Lifetone is your hearing friend in an emergency.
Hearing loss is much more common than most people realize. About a million people in the US are deaf. If we include the hearing impaired who have normal moderate to severe age-related hearing loss, a very conservatively estimated 70 million Americans — almost a quarter of the entire population — are hard of hearing to some degree. Considering that most deadly fires occur while people are sleeping, the risk is obvious.
Even mildly hearing impaired people are much less likely to respond to the high frequency sound of a smoke detector. The question is not whether or not you can hear a high-frequency smoke alarm when awake. The question is will that alarm wake you up when you are asleep? The answer is, in the majority of cases it will not.
The fire detection system from Lifetone Technology is what I’ve been writing about, the Holy Grail for the person with hearing loss for many moons now. And now it has become a reality! This device will obsolete every other fire detection product for our lot currently on the market!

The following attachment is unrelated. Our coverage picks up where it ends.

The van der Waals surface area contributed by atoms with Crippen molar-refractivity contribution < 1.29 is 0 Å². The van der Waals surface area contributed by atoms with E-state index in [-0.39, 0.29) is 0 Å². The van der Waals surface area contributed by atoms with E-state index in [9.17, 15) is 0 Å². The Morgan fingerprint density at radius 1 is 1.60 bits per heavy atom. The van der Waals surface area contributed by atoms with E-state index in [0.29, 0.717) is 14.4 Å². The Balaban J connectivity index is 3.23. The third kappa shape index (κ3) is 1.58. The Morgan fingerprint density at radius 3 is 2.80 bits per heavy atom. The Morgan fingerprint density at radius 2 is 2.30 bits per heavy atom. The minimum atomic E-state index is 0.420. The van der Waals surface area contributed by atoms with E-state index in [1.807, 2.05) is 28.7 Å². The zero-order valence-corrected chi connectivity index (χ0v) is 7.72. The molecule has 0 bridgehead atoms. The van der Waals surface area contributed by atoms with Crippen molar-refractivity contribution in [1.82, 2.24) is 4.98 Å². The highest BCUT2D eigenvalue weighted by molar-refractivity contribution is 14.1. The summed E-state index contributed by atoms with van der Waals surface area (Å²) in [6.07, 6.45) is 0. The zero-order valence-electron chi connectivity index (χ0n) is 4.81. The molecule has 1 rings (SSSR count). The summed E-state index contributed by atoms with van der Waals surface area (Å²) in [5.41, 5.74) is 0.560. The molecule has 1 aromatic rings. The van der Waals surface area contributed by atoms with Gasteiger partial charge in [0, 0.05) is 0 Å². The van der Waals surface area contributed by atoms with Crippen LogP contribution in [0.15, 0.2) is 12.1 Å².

Click here to see our captioned video describing how to set up and use the HLAC.
For those that speak ASL, here is a link to an assistive technology video by ABLE Tech at OSU in Oklahoma that discusses the HLAC.
The Lifetone Solution
The Lifetone HL Bedside Fire Alarm and Clock contains the most advanced technology available today for waking people in home fire emergency—especially people who are hard of hearing. It actively “listens” for the distinct sound of your home smoke alarm 24 hours a day, 7 days a week (and is smart enough to ignore other high frequency sounds). When it detects your smoke alarm, including when you are sound asleep, it immediately begins broadcasting three different alert signals to give you the best possible chance of waking up quickly: the screen flashes “FIRE”, the loud 90 dBA 520 Hz alarm is sounded at your bedside, and the powerful pulsating bed shaker shakes you awake.
Turn the volume up. Can you hear the high-pitched smoke alarm before the HLAC starts its alarm?
* Note: Small speakers in laptops and tablets may render the HLAC alarm at a slightly higher pitch than 520Hz, and it will not be as loud as the HLAC actually is (85 dB at 3 ft. is really loud).
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